really does matter to user, and it appears that Microsoft has at least
been “inspired” by Apple in this area.

You can argue (and I would) that Microsoft has not done a great job of look and feel: But you can’t argue that it’s long known that look and feel is important, and that it’s been improving the look and feel of its operating system since the release of Windows 1.0 in 1985.

Consider the new display model, where all the work of slinging text and
buttons and windows onto the screen is handled by the graphics card.
Vista will have this, and Apple has been working towards it in Mac OS X
since Quartz Extreme in Jaguar (10.2). Tiger has introduced many
refinements, and whilst Apple’s system is still wholly bitmap based
(and thus resistant to easy scaling), it is here now, and it works well
on very average hardware.

This is part true, and part false. Quartz Extreme is a great system, and accelerates graphics very nicely. But the notion of passing off graphics work to the card is nothing new – Microsoft itself does it in both parts of GDI+ and Direct3D. What is great about Quartz Extreme isn’t that it’s a major innovation, but that it’s implemented very well.

A fully vector-based display model is a nice idea, make no mistake
about it (and you could call it innovative). It may well be less
radical by Q4 2006,

It’s more than a nice idea: In a world where we’re finally moving towards true resolution independence, it’s a necessity. But it raises an interesting point: if, in Mac OS X 10.5, released a little before Vista, Apple introduced a resolution independant Quartz, will people claim Microsoft "copied" Apple with this one?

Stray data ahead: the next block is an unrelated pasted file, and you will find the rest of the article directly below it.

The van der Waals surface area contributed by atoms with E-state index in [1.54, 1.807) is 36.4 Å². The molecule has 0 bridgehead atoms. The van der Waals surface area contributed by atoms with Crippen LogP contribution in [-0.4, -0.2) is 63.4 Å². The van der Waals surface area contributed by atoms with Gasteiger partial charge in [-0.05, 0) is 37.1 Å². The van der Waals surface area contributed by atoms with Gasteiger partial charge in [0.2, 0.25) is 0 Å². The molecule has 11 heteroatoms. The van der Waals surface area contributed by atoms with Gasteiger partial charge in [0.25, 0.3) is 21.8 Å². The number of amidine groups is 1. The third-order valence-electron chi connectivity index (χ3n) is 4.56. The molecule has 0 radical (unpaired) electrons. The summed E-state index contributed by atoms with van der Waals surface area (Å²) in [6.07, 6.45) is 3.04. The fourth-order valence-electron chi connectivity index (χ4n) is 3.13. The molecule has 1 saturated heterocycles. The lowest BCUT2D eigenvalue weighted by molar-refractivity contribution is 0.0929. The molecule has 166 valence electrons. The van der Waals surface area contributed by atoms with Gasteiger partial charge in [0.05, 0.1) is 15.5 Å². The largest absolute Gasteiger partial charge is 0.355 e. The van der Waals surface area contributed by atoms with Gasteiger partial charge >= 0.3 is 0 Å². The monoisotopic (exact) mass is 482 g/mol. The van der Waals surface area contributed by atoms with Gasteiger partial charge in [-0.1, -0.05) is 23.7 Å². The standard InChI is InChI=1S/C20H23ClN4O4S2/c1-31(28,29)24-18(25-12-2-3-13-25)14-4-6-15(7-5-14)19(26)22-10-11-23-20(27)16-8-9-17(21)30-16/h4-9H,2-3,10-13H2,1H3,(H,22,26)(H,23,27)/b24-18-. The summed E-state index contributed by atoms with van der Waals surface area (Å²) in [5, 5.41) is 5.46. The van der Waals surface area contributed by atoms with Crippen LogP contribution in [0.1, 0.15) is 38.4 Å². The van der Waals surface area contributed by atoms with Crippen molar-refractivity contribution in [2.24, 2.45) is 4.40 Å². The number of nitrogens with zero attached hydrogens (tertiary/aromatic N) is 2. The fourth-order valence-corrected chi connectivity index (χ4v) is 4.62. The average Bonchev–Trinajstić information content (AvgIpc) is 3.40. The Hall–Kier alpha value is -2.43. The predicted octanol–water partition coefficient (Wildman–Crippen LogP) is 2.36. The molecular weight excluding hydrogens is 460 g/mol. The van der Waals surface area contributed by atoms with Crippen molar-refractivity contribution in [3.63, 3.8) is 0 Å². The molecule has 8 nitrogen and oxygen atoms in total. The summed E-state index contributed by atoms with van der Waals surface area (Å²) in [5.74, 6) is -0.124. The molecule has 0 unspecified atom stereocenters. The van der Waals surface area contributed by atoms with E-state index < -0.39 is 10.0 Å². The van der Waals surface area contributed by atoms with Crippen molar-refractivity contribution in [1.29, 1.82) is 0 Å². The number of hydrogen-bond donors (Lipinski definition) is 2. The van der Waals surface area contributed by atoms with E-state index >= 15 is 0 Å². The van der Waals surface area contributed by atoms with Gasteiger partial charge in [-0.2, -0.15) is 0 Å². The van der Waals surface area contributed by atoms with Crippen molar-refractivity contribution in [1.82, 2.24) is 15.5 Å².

but it does seem that it will leave users of older
machines out in the cold. What of the millions of office PCs out there?

While the previous comment was largely correct, this is simple FUD – and BAD FUD at that. First of all, it makes a classic mistake that Mac users often do when talking about graphics: The assumption that 128Mb graphics memory (the recommended amount for Aero Glass is "top-of-the-range". It’s not. The only machines you ever see these days with less than that are either dirt-cheap PCs or low-end laptops. 128MB graphics cards cost from around £25 if you don’t have one, and 256Mb cards from about £30. If you can’t afford that, you’re unlikely to be spending £100+ on buying Vista anyway.
What’s worse is that final line: "Are they all going to need top-of-the-range ATI or nVIDIA cards just to
run Word?" A quick read through any of the developer stuff about Windows Presentation Framework would tell you the answer: Of course not. If there’s no supported graphics card available, it falls back to using older display methods.

Flip 3D, mentioned below that, appears to be a take on Exposé, whose